Over the 60-day period before the seismic survey, wind stresses greater than 8 standard deviations from the mean occur about 30 days prior to the survey between January 01 and January 08, 2016 (Figure 8A, upper panel). We interpret this high wind stress event as a storm. After linearly interpolating the wind stress on an hourly time grid, we use a Butterworth bandpass filter to extract the wind stress in the near-inertial band of 0.8f-1.2f, where f is the Coriolis frequency. Slight changes of lower and upper bounds of the near-inertial band do not significantly affect the results of this analysis. The storm shows a substantial increase in strength within the near-inertial band compared to the rest of the 60-day period (Figure 8A, lower panel), which indicates the important role of this storm in injecting near-inertial energy into the ocean interior.

We spatially track the storm across the seismic survey location by calculating average wind stress along 30° S with a series of rolling windows. Each window has size 4° × 4° and is centered every 2° from 30° W to 12° W (Figures 8B–K). The movement of the storm correlates with the zonal trends of diffusivities. First, higher wind stresses with higher strength in the near-inertial band are shown from 32° W to 14° W during the time of the storm (Figures 8B–I), consistent with the locations of enhanced mixing in seismic derived diffusivity sections (Figure 5,1A–E). Second, the far eastern end of the seismic survey that is above the MAR (15° W to 12° W) did not experience wind forcing as high as regions further west (Figures 8J,K). Correspondingly, we observe lower diffusivities at this location (Figure 5, from the eastern end of lines 1E,F). We note that weaker wind forcing and lower diffusivities at both sides of the MAR provide additional support to our interpretation above - enhanced mixing directly above the MAR is caused by rough topography. The enhanced mixing on lines 1A–E is likely caused by this storm for three reasons: (i) there were no other wind stress peaks within the relevant time range, (ii) enhanced diffusivities track the movement of the storm, and (iii) this region is away from topographic boundaries.

Argo-derived diffusivities support our hypothesis of storm-induced mixing (Figures 1, 9). Argos a, b, c, d were selected because they are within the region of the storm during the time span of the analysis. All Argos show enhanced mixing over a depth range of 300–600 m after wind forcing (Figure 9, red shading), although the timing and strength of these changes vary substantially. Argo a experienced a relatively high level of mixing throughout the time of our analysis. The reason of higher diffusivity of 8.1 × 10–5 m2 s–1 before the storm is unknown, however, there is a noticeable increase of mixing from 3.9 × 10–5 m2 s–1 to 9.9 × 10–5 m2 s–1 after the storm around January 15, then diffusivities maintained above the level of 5.2 × 10–5 m2 s–1. Argo b shows enhanced mixing during and after the storm, diffusivities increased significantly from 2.4 × 10–5 m2 s–1 to 23 × 10–5 m2 s–1 in the time of December 26 to January 15. Argo c and d show enhanced mixing during the storm but diffusivities decrease immediately afterward. We also notice a significant increase of diffusivities in Argo a, b, and c about 50, 60, and 30 days after the storm, respectively, while there was no apparent increase in wind stress during these periods of time (Figure 8A). There are two possible reasons for the differences. The first is out of plane effects and the second is local mesoscale flows. While we analyze the diffusivities as a function of time, Argo floats change their spatial location. All floats traveled about 100 km during the time span of analysis (Figure 10). Their Lagrangian behavior means that the diffusivities in Figure 9 do not reflect changes in time at a fixed location. Therefore, other oceanic processes may affect the recovered diffusivities. For example, energy from other events such as wave-wave interactions and near-inertial waves propagating in from elsewhere can have effects on the observed mixing pattern (Plueddemann and Farrar, 2006). However, it is beyond the scope of this contribution to account for out-of-plane influences.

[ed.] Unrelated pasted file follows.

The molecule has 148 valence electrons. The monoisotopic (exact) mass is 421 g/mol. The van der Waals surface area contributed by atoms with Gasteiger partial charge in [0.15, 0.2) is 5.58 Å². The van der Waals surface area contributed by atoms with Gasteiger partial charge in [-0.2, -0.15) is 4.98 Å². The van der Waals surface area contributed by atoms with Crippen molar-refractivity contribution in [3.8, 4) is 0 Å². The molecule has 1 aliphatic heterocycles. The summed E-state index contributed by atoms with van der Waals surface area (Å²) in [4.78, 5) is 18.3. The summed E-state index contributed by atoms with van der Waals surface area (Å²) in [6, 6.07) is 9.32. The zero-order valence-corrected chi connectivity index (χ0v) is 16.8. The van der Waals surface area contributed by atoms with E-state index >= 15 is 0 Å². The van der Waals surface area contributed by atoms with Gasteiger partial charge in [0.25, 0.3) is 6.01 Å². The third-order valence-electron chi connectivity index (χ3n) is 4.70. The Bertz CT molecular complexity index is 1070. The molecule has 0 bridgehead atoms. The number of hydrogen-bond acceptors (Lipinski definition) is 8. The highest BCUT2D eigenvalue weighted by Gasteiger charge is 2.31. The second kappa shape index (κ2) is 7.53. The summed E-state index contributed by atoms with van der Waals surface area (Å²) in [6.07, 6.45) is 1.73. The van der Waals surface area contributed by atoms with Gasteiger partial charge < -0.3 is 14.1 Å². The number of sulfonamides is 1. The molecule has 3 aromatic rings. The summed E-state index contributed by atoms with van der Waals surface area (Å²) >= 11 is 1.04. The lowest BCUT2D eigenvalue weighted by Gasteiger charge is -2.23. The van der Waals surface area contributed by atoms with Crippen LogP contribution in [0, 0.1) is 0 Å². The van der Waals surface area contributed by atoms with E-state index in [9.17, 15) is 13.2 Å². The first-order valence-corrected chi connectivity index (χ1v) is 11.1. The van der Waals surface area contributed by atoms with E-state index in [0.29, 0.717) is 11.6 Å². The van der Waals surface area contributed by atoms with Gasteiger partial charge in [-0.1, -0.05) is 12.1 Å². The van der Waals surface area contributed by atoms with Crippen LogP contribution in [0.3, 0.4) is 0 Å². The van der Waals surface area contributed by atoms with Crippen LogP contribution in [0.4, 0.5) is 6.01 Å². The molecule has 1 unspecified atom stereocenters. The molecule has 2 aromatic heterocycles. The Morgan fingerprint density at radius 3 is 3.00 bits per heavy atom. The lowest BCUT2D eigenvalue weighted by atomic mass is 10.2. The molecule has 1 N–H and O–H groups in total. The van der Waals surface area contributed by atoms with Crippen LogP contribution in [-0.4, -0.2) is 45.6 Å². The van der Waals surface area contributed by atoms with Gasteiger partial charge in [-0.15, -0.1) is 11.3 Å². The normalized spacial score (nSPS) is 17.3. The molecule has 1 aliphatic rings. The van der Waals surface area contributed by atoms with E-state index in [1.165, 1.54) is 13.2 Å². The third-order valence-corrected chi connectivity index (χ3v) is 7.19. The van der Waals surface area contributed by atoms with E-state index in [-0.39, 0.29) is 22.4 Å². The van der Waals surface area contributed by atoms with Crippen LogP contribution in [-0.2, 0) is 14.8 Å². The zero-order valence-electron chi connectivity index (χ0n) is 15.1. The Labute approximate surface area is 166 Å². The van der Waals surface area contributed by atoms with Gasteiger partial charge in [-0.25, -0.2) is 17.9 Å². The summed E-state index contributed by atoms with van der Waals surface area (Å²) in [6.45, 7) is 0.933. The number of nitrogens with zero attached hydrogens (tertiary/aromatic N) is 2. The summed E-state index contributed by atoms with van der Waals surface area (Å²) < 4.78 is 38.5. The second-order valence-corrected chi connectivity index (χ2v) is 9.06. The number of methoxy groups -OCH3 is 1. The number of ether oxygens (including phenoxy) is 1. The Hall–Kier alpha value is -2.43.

Figure 9. Depth (300–600 m) averaged diffusivity from Argo floats (a–d) as a function of time during and after the storm. Vertical red bands mark the time of the storm. Error bars represent standard errors.


Figure 10. (A) Maps of sea surface geostrophic current velocities calculated for 5 days composite centered on 2016/01/03 from Ocean Surface Current Analyses Real-time (OSCAR) satellite measurements. Black lines = seismic survey lines. Orange dots = the trajectory of the Argo floats a–e shown in Figure 1. Red dots = the positions of the Argo floats closest to the date of the satellite measurements. (B–D) Same as (A) but separated 2 weeks apart following (A).